It’s official! Halloween is tomorrow and the costume wearing, pumpkin carving, candy eating will finally begin!
But in the midst of all the ghoulish excitement, have you ever stopped to wonder about the who, what, where, when & how of Halloween?
Well, 👀 I have and here’s what I unearthed ⛏️….
Disclaimer: I am by no means an expert on the origins of Halloween and the information I’ve shared has come from college classes (shoutout to my Gaelic and Celtic History and Folklore teacher)
Ancient Origins – Samhain
Starting around 2,000 years ago, with the ancient Celtic festival of Samhain, the Celts considered this time to be especially important as it marked summer’s end and the harvest before the winter.
For the Celts though, the lack of harvest was often associated with human death. Many believed that on the night before the new year, the boundary between the worlds of the living and the dead became blurred with their ghosts (some good, some not so good) returning to earth.
To them, this was a sweet spot where the spiritual world was weakened and a perfect time to use supernatural forces to predict the future for their harvest. So Druids, also known as Celtic priests, were in high demand to make predictions about the future.
When they weren’t DM’ing the “in-between world” they were honoring Celtic deities, with humongous sacred bonfires. There, people gathered to burn remaining crops and practiced animal sacrifices. During this ritual, ornate costumes made of animal heads and skins were typically worn to dissuade dark spirits from doing a BOGO (buy one, get one) and hitching a ride alongside good spirits – possessing unsuspecting folks.
People also set places at the dinner table, left treats on doorsteps, and lit candles to help their departed loved ones find their way to the spirit world and not be stuck in-between.
The Spread of Christianity – All Saints’ Day
As the Roman Empire and Christianity spread into Celtic lands, there was a blend of Christian influences on some of those Celtic rites.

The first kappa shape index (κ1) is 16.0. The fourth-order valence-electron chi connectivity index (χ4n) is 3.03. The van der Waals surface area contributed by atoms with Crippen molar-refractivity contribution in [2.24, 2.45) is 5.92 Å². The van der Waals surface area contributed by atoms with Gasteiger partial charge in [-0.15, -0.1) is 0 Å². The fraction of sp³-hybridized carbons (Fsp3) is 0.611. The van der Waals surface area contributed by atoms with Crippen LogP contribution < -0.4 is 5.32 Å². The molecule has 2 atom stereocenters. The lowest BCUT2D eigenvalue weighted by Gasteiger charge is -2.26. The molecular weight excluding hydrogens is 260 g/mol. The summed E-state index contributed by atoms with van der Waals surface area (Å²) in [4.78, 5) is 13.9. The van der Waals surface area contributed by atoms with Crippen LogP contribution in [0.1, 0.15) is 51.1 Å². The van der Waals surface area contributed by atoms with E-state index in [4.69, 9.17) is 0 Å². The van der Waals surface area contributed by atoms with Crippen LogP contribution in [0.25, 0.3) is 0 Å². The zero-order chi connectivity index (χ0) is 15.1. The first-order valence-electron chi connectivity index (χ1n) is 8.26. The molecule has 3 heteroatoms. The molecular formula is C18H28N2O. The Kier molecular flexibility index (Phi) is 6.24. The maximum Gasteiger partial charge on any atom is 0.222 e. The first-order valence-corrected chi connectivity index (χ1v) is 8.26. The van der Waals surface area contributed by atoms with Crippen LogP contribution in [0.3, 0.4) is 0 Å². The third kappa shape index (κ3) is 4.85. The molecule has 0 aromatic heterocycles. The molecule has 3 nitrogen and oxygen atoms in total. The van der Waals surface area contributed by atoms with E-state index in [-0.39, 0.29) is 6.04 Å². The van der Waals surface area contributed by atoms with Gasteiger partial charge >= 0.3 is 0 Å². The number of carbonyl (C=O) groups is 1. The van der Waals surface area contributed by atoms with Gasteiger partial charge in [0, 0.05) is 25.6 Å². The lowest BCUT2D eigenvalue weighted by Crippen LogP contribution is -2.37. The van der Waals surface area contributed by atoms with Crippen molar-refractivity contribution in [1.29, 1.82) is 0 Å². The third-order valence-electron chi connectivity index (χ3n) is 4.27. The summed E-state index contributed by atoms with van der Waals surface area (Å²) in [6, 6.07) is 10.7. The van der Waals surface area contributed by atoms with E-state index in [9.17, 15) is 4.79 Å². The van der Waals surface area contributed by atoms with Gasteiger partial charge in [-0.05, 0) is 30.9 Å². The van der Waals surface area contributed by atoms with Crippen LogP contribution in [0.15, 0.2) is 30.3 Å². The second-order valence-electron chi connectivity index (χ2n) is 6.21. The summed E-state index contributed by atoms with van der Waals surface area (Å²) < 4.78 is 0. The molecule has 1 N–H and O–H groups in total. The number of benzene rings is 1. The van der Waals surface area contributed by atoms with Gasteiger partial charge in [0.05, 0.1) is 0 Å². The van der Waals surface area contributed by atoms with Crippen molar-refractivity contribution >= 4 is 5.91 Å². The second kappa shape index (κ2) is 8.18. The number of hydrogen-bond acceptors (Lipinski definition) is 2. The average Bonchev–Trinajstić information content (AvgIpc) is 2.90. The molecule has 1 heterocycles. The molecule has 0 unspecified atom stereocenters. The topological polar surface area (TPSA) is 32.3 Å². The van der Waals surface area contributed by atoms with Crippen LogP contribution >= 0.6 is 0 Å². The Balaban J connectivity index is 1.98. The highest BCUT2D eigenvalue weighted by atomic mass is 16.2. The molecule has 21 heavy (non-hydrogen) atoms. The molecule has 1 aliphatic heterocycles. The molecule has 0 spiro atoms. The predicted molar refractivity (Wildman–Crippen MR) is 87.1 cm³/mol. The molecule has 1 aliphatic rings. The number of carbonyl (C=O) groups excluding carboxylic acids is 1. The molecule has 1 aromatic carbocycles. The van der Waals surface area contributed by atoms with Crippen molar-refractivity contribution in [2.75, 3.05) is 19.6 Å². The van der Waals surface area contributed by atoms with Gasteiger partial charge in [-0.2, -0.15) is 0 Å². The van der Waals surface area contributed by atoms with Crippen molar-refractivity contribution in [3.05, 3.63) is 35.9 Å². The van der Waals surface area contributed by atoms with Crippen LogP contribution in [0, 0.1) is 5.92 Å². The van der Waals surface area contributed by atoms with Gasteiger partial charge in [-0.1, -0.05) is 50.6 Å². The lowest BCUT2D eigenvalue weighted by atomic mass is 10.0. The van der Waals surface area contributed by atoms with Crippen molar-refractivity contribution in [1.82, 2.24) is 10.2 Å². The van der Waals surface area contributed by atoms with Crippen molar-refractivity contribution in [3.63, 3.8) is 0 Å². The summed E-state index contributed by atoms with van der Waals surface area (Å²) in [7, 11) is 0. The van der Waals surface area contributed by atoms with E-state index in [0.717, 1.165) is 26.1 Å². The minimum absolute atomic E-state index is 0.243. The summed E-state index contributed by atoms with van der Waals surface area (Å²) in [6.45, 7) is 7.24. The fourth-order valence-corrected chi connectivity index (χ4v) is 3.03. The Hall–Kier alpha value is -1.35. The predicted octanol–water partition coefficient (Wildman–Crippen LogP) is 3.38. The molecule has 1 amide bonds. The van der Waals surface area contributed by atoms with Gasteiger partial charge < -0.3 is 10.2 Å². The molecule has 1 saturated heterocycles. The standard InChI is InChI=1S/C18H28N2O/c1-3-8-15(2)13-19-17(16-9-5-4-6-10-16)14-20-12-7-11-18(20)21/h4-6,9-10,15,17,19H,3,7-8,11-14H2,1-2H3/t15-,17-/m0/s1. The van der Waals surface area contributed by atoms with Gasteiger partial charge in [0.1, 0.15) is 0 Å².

Pope Gregory III designated November 1st as All Saints’ Day; a day to honor all saints, and November 2nd as All Souls’ Day; a day to honor the dead. This was a move meant to shift the focus to honoring saints and praying for the souls that recently began their journey to heaven, instead of celebrating and worshiping the occult. Ironically enough, All Souls’ Day was celebrated similarly to Celtic Samhain with large bonfires and people dressing up in costumes.
All Saints’ Day had another name it commonly went by called Hallows Day. See where this is going? And the night before All Hallows Day became known as All Hallows’ Eve. This was later became known as the October 31st everyone equates with all things spooky… HALLOWEEN! 🎃🔮👻
The more Christian influences became present in daily life some 2,000 years ago, the more the pagan undertones of Samhain ways and influences started to lose steam.
People dressed up as saints and went from door to door reciting songs and asking for “soul cakes” or biscuits which eventually evolved into the practice some still do today of ‘trick-or-treating’.
Costumes moved from dressing in animal skin to ward off spirits to dressing as saints to pay tribute and homage to Christianity. This eventually morphed into the idea of dressing up in scary-looking garb as a way to spook unsuspecting neighbors.
But don’t let the fall fun and games stop here, for more autumn vibes check out the rest of my fall inspired posts:
- 5 Drinks You’ll Love for Fall
- Best Lip Shades for Fall
- 5 Items to Add to Your Spooky Fall Reading List
- Must-Have Fall Décor Ideas